Two Men Have Rape Convictions Vacated 26 Years After Going To Prison
Two men who were sent to prison 26 years ago for rape have had their convictions vacated after their accuser said the incident never happened, the New York Times reports.
VanDyke Perry and Gregory Counts - who had always maintained their innocence - were exonerated by a judge in a state Supreme Court in Manhattan on Monday.
Perry and Counts - 21 and 19 at the time, respectively - were accused of having kidnapped and raped a woman in Central Park in 1991, along with another man.
While there was no material evidence that connected Perry and Counts to the assault - and despite the fact that the woman eventually stopped cooperating with prosecutors - the two were convicted of the charges, which included first-degree rape.
A third man was never apprehended in relation to the woman's accusations.
Perry spent 10 years in prison before he was paroled, saying that the case 'really destroyed' his life.
"I couldn't get decent jobs," he said in a statement.
"But I'm determined. I have kids, and I had to strive for them. Even when my back was hurting, and I started getting gray hair too young from working so hard, I had faith."
Counts, on the other hand, was in prison for a total of 26 years before he was paroled last year.
"I can't be angry," Counts said as he entered court, referring to his accuser.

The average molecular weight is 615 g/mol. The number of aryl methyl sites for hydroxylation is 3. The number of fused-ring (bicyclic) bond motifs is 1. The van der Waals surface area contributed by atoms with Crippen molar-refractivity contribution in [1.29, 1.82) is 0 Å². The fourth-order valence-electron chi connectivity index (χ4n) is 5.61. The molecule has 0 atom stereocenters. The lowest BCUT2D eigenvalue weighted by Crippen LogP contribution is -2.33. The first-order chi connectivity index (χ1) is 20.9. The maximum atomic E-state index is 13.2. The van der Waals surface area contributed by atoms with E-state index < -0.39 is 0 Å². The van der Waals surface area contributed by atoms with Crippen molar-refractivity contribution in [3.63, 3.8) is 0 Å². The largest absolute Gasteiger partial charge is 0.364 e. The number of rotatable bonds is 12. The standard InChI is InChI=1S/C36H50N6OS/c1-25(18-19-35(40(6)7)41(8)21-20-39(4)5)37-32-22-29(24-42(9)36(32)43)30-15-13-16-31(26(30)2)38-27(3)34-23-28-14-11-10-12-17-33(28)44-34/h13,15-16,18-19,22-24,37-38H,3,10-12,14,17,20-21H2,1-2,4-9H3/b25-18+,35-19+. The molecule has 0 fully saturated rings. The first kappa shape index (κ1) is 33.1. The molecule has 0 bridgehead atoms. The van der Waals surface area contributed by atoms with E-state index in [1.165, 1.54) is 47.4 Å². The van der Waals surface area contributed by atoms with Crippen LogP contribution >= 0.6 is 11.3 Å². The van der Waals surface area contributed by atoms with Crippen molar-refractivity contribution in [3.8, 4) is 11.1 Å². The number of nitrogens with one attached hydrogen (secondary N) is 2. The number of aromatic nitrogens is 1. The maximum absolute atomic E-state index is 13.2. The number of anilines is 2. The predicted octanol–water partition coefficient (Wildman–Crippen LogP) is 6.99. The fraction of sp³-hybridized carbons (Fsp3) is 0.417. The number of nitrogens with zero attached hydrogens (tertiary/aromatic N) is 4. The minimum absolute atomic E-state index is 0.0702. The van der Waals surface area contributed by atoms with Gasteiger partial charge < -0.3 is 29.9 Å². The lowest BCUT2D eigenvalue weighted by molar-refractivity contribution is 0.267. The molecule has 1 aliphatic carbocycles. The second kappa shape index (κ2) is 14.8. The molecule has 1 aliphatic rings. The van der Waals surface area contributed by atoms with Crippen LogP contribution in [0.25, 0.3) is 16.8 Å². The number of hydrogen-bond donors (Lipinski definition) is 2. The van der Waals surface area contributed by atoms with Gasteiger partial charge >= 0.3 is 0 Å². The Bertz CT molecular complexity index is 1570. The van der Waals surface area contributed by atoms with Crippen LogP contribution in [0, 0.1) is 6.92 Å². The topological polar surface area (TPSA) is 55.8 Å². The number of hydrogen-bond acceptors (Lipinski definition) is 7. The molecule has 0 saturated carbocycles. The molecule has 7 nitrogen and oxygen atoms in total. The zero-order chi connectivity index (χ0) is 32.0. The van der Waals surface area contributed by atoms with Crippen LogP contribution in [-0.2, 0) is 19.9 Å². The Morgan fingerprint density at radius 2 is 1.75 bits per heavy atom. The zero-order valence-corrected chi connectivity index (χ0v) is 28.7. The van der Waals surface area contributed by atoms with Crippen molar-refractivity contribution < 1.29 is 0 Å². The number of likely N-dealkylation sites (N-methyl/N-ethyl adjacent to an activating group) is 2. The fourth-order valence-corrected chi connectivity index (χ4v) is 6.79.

"If I waste a minute being angry it's a waste of time. That's a minute I could have been happy."
The woman, who is a recovering crack addict, told police she had been kidnapped at knife point near her home in Queens and raped by three black men. However, she told investigators last month that it 'never happened' - admitting so after DNA testing connected the semen found on her body to another man, through an FBI database.
The defence argued that the woman had fabricated her story to protect her boyfriend - who had apparently shot Perry two months beforehand, and was wanted by the police.
Lawyers for both Perry and Counts said that the case was flawed from the start.
Barry Scheck, the co-founder of the Innocence Project - a non-profit organisation that uses DNA evidence to exonerate prisoners that have been wrongly convicted - said: "This was a particularly dark time in New York City during the crack epidemic.
"At this point in time in New York City, people were scared of teenagers who looked like my clients."
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